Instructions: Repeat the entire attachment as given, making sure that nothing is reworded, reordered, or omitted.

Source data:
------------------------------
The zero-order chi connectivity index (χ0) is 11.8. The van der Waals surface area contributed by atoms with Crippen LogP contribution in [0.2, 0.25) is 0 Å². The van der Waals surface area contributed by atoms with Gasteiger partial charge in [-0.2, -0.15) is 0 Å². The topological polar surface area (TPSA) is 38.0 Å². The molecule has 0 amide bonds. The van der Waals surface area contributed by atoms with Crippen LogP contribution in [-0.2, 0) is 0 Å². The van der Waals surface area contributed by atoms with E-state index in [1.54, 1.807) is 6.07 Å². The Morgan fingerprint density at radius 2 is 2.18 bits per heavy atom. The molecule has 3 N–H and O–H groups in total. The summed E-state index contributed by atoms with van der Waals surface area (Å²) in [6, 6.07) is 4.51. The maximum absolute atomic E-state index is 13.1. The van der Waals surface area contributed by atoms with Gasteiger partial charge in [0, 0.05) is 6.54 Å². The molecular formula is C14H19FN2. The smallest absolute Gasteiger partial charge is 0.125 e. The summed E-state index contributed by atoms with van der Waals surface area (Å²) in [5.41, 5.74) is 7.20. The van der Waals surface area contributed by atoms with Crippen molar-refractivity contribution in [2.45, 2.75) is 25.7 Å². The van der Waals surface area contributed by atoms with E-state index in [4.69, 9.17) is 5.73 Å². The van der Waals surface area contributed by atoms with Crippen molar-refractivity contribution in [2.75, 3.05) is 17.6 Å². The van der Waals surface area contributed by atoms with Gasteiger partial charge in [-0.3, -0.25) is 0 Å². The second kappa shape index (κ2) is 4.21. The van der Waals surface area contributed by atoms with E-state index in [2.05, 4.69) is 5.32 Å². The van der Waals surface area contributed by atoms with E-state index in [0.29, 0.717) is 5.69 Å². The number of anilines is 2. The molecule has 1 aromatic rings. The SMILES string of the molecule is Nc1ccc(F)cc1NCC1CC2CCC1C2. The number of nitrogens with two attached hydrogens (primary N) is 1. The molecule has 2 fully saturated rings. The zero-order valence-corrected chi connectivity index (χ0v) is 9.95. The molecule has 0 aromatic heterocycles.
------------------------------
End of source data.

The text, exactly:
The zero-order chi connectivity index (χ0) is 11.8. The van der Waals surface area contributed by atoms with Crippen LogP contribution in [0.2, 0.25) is 0 Å². The van der Waals surface area contributed by atoms with Gasteiger partial charge in [-0.2, -0.15) is 0 Å². The topological polar surface area (TPSA) is 38.0 Å². The molecule has 0 amide bonds. The van der Waals surface area contributed by atoms with Crippen LogP contribution in [-0.2, 0) is 0 Å². The van der Waals surface area contributed by atoms with E-state index in [1.54, 1.807) is 6.07 Å². The Morgan fingerprint density at radius 2 is 2.18 bits per heavy atom. The molecule has 3 N–H and O–H groups in total. The summed E-state index contributed by atoms with van der Waals surface area (Å²) in [6, 6.07) is 4.51. The maximum absolute atomic E-state index is 13.1. The van der Waals surface area contributed by atoms with Gasteiger partial charge in [0, 0.05) is 6.54 Å². The molecular formula is C14H19FN2. The smallest absolute Gasteiger partial charge is 0.125 e. The summed E-state index contributed by atoms with van der Waals surface area (Å²) in [5.41, 5.74) is 7.20. The van der Waals surface area contributed by atoms with Crippen molar-refractivity contribution in [2.45, 2.75) is 25.7 Å². The van der Waals surface area contributed by atoms with E-state index in [4.69, 9.17) is 5.73 Å². The van der Waals surface area contributed by atoms with Crippen molar-refractivity contribution in [2.75, 3.05) is 17.6 Å². The van der Waals surface area contributed by atoms with Gasteiger partial charge in [-0.3, -0.25) is 0 Å². The second kappa shape index (κ2) is 4.21. The van der Waals surface area contributed by atoms with E-state index in [2.05, 4.69) is 5.32 Å². The van der Waals surface area contributed by atoms with E-state index in [0.29, 0.717) is 5.69 Å². The number of anilines is 2. The molecule has 1 aromatic rings. The SMILES string of the molecule is Nc1ccc(F)cc1NCC1CC2CCC1C2. The number of nitrogens with two attached hydrogens (primary N) is 1. The molecule has 2 fully saturated rings. The zero-order valence-corrected chi connectivity index (χ0v) is 9.95. The molecule has 0 aromatic heterocycles.